According to Will Quince, Conservative politician and MP for Colchester, the UK’s sugar levy is not actually a worthwhile tax financially. The tax is expected to raise £520 million a year, however because this levy will actively raise costs, and increase inflation, the country will borrow more. £1 billion more in fact.

Now you may well say that the tax is not about making financial sense, and you’d be right (to an extent). But if a tax is ineffective, it costs you and me money as it impacts on the economy. The aforementioned inflation could well cause healthy food to go up as a result.

Even if we ignore inflation, wouldn’t £1 billion be better spent on actively educating people on their diet or getting people to exercise?

Theories change

vox cancer chart

Image source: Vox
The chart that kills and saves you in one go!

According to this article by Vox, wine, coffee, butter, milk and eggs have all had studies that show they cure cancer, and cause cancer. So while you can indeed take a view on it, it’s clear that we don’t know everything.

It is very unlikely that sugar is suddenly going to become a cure all, muscle building fuel of the gods, but it is silly for places like Kerala and Bolivia to aggressively go after fat in the way they have. McDonald’s and cheap, super-high-fat foods are not good for you, but as is the theory now, cutting out all fat is also not good for you either.

Remember, many now think that the government’s advice on fat is outdated, so this move is nothing but reactive, and that leads me onto the next point.

Jamie Oliver should not be a catalyst

The whole “fight against sugar” and healthier school meals has only really happened because of high profile campaigns by one Jamie Oliver, and of course, because of social media. This is fine to a degree as it sometimes doesn’t matter where the positive change comes from, as long as it comes from somewhere.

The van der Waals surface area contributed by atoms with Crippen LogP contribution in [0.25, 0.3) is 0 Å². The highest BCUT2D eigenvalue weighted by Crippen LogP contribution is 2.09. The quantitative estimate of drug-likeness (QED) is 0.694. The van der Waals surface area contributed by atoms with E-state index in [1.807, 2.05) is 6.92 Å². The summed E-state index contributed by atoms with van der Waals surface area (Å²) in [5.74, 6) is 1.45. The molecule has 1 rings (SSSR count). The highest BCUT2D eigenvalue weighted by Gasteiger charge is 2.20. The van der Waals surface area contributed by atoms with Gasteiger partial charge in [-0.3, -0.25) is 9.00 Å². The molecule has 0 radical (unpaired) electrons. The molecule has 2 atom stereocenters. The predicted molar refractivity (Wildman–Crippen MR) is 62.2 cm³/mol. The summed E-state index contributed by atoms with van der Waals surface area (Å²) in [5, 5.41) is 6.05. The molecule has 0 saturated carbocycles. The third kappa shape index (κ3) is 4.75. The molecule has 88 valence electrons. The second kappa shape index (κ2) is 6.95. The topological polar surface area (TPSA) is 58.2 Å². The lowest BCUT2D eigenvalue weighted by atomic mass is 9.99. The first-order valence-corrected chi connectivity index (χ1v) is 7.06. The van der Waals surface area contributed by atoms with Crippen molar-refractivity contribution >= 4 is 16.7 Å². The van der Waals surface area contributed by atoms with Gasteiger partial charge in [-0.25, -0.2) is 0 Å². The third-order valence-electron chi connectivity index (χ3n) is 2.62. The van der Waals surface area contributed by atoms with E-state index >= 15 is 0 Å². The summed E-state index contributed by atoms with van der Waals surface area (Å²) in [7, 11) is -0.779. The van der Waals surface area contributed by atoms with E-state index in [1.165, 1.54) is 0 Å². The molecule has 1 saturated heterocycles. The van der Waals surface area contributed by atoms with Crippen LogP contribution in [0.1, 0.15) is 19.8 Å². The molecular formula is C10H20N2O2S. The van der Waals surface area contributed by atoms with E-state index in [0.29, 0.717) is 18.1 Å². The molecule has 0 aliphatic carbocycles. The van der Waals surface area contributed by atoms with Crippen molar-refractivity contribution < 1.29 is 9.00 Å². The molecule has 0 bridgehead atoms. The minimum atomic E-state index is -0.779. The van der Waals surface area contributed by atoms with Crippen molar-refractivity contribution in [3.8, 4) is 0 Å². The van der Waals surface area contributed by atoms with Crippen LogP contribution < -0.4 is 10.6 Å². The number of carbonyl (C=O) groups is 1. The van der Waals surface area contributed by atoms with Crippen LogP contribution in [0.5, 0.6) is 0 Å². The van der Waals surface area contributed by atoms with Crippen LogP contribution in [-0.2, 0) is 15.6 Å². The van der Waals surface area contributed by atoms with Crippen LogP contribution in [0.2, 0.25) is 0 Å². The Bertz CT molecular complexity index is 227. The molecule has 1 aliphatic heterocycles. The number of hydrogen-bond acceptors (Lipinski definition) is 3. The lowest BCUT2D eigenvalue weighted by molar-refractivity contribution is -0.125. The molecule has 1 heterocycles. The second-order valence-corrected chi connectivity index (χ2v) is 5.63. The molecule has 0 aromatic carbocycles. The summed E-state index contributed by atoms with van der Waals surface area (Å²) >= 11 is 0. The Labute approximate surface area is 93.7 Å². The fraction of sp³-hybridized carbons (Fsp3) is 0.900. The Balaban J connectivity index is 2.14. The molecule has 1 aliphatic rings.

But what it does tell you, is that the government doesn’t have a long term plan. Now this isn’t surprising as, shown by Cameron and Corbyn, all politicians care about is staying in power (they might not succeed), but it is slightly worrying that a celebrity chef is the main catalyst for change, not a real desire to make the country healthier.

And while we’re on the government…

Let’s all punish the good kids

I wasn’t a perfect student at school, I wasn’t the worst. I once got sent out for farting for example, but I did my homework most of the time, turned up to lessons and didn’t spend my lunchtimes smoking at the back of the bike shed. So when we all got bollocked and had a lunch time detention because one kid had lit a gas tap, us “good” kids got a bit annoyed. We wanted to play football.

So if you manage to exercise, regulate what you eat and in general take care of yourself, and you decide you want a can of something as it’s hot and you have a sweet craving, then you’re being punished because the “bad” kids couldn’t stop eating doughnuts.

Yes it might be in the interest of your health, but someone has to have some personal responsibility somewhere. You are taught to not let the actions of a few represent the many, and the same should apply here.

But it works in Mexico?

According to Vice earlier this month, there has been a study done that shows a 5.1% consumption drop since the “junk food tax” came into effect. This study doesn’t take into account what the people are then eating and drinking, it doesn’t take into account street food, and though there is correlation between a tax and a drop, there is no proof that the two are linked. The tactic of a tax does not solve the problem at source, it does not get people to be active and it does not promote a healthy alternative.

All these taxes punish those who do not need consume too much, all of the taxes will cost us more money in the long run and all of the taxes stink of the people in charge having no long term plan.

If a national leader was to take charge, and try and promote a culture based around eating healthily and having some self control, then we’d be in a better position. How they do that is of course up for debate. But until we get that change, we’ll have reactive moves like these taxes, which are nothing more than poorly applied plasters, barely covering gaping wounds.

Leave a Reply